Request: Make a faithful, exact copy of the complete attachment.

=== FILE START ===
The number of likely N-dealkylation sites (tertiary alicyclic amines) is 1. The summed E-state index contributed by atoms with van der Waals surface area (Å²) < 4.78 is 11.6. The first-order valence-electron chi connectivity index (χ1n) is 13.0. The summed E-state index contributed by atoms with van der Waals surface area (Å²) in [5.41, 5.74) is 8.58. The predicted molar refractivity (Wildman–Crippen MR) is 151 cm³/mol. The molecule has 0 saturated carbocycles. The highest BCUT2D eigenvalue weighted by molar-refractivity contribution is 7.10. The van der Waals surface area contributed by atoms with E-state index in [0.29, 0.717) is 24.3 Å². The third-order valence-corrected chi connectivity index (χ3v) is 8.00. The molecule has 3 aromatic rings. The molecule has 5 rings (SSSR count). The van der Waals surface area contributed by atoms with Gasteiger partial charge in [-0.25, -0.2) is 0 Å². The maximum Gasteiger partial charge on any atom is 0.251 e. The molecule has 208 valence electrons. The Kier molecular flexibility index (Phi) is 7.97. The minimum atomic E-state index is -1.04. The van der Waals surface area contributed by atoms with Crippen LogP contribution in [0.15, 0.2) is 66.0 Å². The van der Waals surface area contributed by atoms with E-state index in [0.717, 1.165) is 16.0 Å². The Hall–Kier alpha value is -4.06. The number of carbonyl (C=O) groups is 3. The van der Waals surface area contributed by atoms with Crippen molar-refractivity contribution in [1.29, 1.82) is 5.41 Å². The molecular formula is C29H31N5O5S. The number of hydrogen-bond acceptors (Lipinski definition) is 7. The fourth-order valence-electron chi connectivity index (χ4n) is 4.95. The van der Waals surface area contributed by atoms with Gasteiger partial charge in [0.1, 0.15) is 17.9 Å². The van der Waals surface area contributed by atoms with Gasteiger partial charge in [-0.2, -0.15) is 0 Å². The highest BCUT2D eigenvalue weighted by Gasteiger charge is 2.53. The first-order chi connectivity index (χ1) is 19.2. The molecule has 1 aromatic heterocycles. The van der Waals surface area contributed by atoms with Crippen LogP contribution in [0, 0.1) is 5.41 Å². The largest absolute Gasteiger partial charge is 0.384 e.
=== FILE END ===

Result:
The number of likely N-dealkylation sites (tertiary alicyclic amines) is 1. The summed E-state index contributed by atoms with van der Waals surface area (Å²) < 4.78 is 11.6. The first-order valence-electron chi connectivity index (χ1n) is 13.0. The summed E-state index contributed by atoms with van der Waals surface area (Å²) in [5.41, 5.74) is 8.58. The predicted molar refractivity (Wildman–Crippen MR) is 151 cm³/mol. The molecule has 0 saturated carbocycles. The highest BCUT2D eigenvalue weighted by molar-refractivity contribution is 7.10. The van der Waals surface area contributed by atoms with E-state index in [0.29, 0.717) is 24.3 Å². The third-order valence-corrected chi connectivity index (χ3v) is 8.00. The molecule has 3 aromatic rings. The molecule has 5 rings (SSSR count). The van der Waals surface area contributed by atoms with Gasteiger partial charge in [-0.25, -0.2) is 0 Å². The maximum Gasteiger partial charge on any atom is 0.251 e. The molecule has 208 valence electrons. The Kier molecular flexibility index (Phi) is 7.97. The minimum atomic E-state index is -1.04. The van der Waals surface area contributed by atoms with Crippen LogP contribution in [0.15, 0.2) is 66.0 Å². The van der Waals surface area contributed by atoms with E-state index in [0.717, 1.165) is 16.0 Å². The Hall–Kier alpha value is -4.06. The number of carbonyl (C=O) groups is 3. The van der Waals surface area contributed by atoms with Crippen molar-refractivity contribution in [1.29, 1.82) is 5.41 Å². The molecular formula is C29H31N5O5S. The number of hydrogen-bond acceptors (Lipinski definition) is 7. The fourth-order valence-electron chi connectivity index (χ4n) is 4.95. The van der Waals surface area contributed by atoms with Gasteiger partial charge in [0.1, 0.15) is 17.9 Å². The van der Waals surface area contributed by atoms with Gasteiger partial charge in [-0.2, -0.15) is 0 Å². The highest BCUT2D eigenvalue weighted by Gasteiger charge is 2.53. The first-order chi connectivity index (χ1) is 19.2. The molecule has 1 aromatic heterocycles. The van der Waals surface area contributed by atoms with Crippen LogP contribution in [0, 0.1) is 5.41 Å². The largest absolute Gasteiger partial charge is 0.384 e.